Richard D. Wolff and Stephen A. Resnick, Contending Economic Theories (Cambridge, MA: M.I.T. Press, 2012)

Like a virtual college course, this accessible, easy-to-understand book lets you sit in on its authors’ economics class. The ideas are highly consistent; everything fits into a structure.

Professor Wolff speaks frequently on the radio, at university and seminar meetings. I have observed that he is particularly good at engaging new listeners. In this book, we know from the start where the authors stand. Their balanced, simple arguments are easy to grasp, demystified so as not to scare off the uninitiated, to reach the widest spectrum of people.

Professor Wolff is very matter-of-fact, plain spoken and emphatic, not hesitant or soft-spoken in any way. His formidable presentation leaves an unprepared antagonist almost disarmed, with no way to answer him. The same strength is present in this book, which I highly recommend to anyone seeking to understand the world’s economic systems.

The book presents the world’s three economic systems: Neo-classical, Keynesian and Socialist.

The neo-classical system is a “privately owned and privately run economy,” favored by the University of Chicago School of Business, the Friedman clones, who believe in dog-eat-dog capitalism, with minimal taxes, no obligations of the companies, all-out free market, Karl Rove-style capitalism. In a real free market system, bankrupt companies or banks would go out of business.

The Keynesian model, purportedly more liberal, involves active state intervention to maintain the system, and has been the policy of most Western administrations since the 1930s. This is what the Friedman Chicago Boys most opposed, supposedly. The government subsidizes the system. Some firms are deemed “too big to fail” and put on the public teat. And somehow firms like AIG remain private.

The book does not present the darker side of Keynes. John Maynard Keynes knew his system would work best under a dictatorship. Learning that his ideas were actually being applied in Hitler’s Germany, in the never-reprinted 1936 first edition of General Theory Keynes admitted “the theory … is much more easily adapted to the conditions of a totalitarian state.”

Keynesian economics is like Green Economy – despite the claims to benefit society, the investors’ right to earn a Profit and maintain “Growth” comes first. Real welfare or ecology is a distant second. Clearly, in any clash between these priorities, “Growth” always wins. Though the authors recognize that Keynesianism is only a disguised version of capitalism, they do not directly criticize the mainstream canard that it is a “midpoint” option or combination of both capitalism and socialism.

After decades of hard-right neo-classical economics, in the wake of the 2008 crash, the bailouts are a classic ongoing example of Keynesian methadone – government-administered dope to sustain a state of dependence, decay and stagnation. Saving the system, they put off inevitable disaster.

Socialism. Among the world’s many stripes of left-wing theoreticians, Wolff and Resnick maintain a delicate balance between being openly radical socialists and sober economics teachers.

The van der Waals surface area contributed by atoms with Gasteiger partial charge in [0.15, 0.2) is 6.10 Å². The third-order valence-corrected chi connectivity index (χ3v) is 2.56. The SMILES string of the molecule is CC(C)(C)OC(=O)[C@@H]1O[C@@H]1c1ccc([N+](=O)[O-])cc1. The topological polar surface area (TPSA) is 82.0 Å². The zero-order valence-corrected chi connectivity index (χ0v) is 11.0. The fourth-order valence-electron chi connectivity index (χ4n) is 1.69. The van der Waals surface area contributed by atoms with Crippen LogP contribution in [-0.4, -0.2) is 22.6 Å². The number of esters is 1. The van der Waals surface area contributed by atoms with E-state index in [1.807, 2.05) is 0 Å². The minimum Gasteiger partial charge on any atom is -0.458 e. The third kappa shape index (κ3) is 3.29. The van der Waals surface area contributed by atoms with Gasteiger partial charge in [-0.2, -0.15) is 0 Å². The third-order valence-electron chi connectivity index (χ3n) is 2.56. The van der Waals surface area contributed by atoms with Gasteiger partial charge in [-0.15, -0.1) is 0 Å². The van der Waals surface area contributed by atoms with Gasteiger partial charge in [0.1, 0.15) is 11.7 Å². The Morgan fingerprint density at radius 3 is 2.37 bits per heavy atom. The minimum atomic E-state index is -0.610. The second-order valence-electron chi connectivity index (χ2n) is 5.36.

Professors Wolff and Resnick establish that the Soviet Union was not an example of the Socialism they propose. They describe it instead as a case of “State-Capitalism,” in which “the surplus appropriators… are state officials.”

“True Socialism” is presented as a benign “house cleansing,” a new system that will benefit everyone and leave few disturbed. Not addressed is how we’re supposed to get there, especially with today’s crises and wars. It is presented not as the outcome of a gradual process but rather as an end stage of development.

In a speech, Wolff compared an imaginary self-governing, socialist system of the future to a group of long-haired Silicon Valley computer geeks, who program hard all week. However on Fridays they come to their workplace and sit around the room, their feet up on the conference table, and decide what to do with their profits.

I think such a vision would at first attract only a minority of workers. Most would choose to stay home. We have such a virulent consumerist culture that it will take people a long time to accept a collectivist mindset.

Wolff and Resnick’s socialism sounds so sensible and benign; as if we could put it into practice tomorrow. As economists, Wolff and Resnick have to be tolerant of predominant capitalist views. They seem non-confrontational. Their study does not cover the process of transformation to a new social system, nor how that struggle itself would color the outcome.

Are “We, The People” supposed to be so tolerant and understanding of these “high worth individuals” among us, billionaires who own vast natural resources, oil wells, mineral deposits, utilities, banks and factories, often ill-gotten at the source? How about vulture capitalists and loan sharks? Will they willingly agree to any form of socialism?

The book opens areas for discussion with people for whom the words Socialism and Communism are anathema, who think we must have private ownership of large businesses. The book is incredibly valuable as a bridge to this world, to the many millions of people who would not otherwise listen to a Marxist argument or Socialist approach, except if couched in relatively non-threatening language.

Marx’s ideas are in play again worldwide. Consideration of socialist solutions for the future and the teaching of Karl Marx’s classics like Capital are on the rise. People not previously acquainted with these ideas are learning about them anew and this book is a great way to be introduced to them.

Reviewed by Dimitri Devyatkin
Independent film and video maker
New York City

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